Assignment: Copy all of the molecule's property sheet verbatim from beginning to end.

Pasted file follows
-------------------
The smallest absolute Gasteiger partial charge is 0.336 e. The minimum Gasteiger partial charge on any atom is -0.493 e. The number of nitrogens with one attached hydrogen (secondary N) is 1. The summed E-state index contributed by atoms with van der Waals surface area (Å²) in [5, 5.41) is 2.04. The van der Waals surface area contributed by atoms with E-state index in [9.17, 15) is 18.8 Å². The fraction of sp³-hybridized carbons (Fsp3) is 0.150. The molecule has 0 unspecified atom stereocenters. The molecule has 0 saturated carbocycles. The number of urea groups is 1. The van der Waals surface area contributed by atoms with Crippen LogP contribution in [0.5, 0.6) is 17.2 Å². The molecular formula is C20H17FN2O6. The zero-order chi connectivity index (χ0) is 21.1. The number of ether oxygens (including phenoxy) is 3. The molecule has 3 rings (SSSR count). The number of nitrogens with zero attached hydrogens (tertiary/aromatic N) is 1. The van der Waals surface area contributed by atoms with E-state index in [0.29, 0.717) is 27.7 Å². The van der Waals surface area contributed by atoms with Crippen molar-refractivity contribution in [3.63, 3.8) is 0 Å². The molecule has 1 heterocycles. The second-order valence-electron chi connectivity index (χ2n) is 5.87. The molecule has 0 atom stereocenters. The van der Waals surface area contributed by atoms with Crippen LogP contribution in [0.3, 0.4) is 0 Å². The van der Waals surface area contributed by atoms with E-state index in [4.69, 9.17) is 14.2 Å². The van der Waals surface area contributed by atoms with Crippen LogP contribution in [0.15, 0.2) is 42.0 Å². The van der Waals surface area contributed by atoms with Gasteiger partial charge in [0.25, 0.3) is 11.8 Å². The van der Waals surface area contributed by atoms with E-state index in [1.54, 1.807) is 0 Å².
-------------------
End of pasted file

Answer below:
The smallest absolute Gasteiger partial charge is 0.336 e. The minimum Gasteiger partial charge on any atom is -0.493 e. The number of nitrogens with one attached hydrogen (secondary N) is 1. The summed E-state index contributed by atoms with van der Waals surface area (Å²) in [5, 5.41) is 2.04. The van der Waals surface area contributed by atoms with E-state index in [9.17, 15) is 18.8 Å². The fraction of sp³-hybridized carbons (Fsp3) is 0.150. The molecule has 0 unspecified atom stereocenters. The molecule has 0 saturated carbocycles. The number of urea groups is 1. The van der Waals surface area contributed by atoms with Crippen LogP contribution in [0.5, 0.6) is 17.2 Å². The molecular formula is C20H17FN2O6. The zero-order chi connectivity index (χ0) is 21.1. The number of ether oxygens (including phenoxy) is 3. The molecule has 3 rings (SSSR count). The number of nitrogens with zero attached hydrogens (tertiary/aromatic N) is 1. The van der Waals surface area contributed by atoms with E-state index in [0.29, 0.717) is 27.7 Å². The van der Waals surface area contributed by atoms with Crippen molar-refractivity contribution in [3.63, 3.8) is 0 Å². The molecule has 1 heterocycles. The second-order valence-electron chi connectivity index (χ2n) is 5.87. The molecule has 0 atom stereocenters. The van der Waals surface area contributed by atoms with Crippen LogP contribution in [0.3, 0.4) is 0 Å². The van der Waals surface area contributed by atoms with E-state index in [4.69, 9.17) is 14.2 Å². The van der Waals surface area contributed by atoms with Crippen LogP contribution in [0.15, 0.2) is 42.0 Å². The van der Waals surface area contributed by atoms with Gasteiger partial charge in [0.25, 0.3) is 11.8 Å². The van der Waals surface area contributed by atoms with E-state index in [1.54, 1.807) is 0 Å².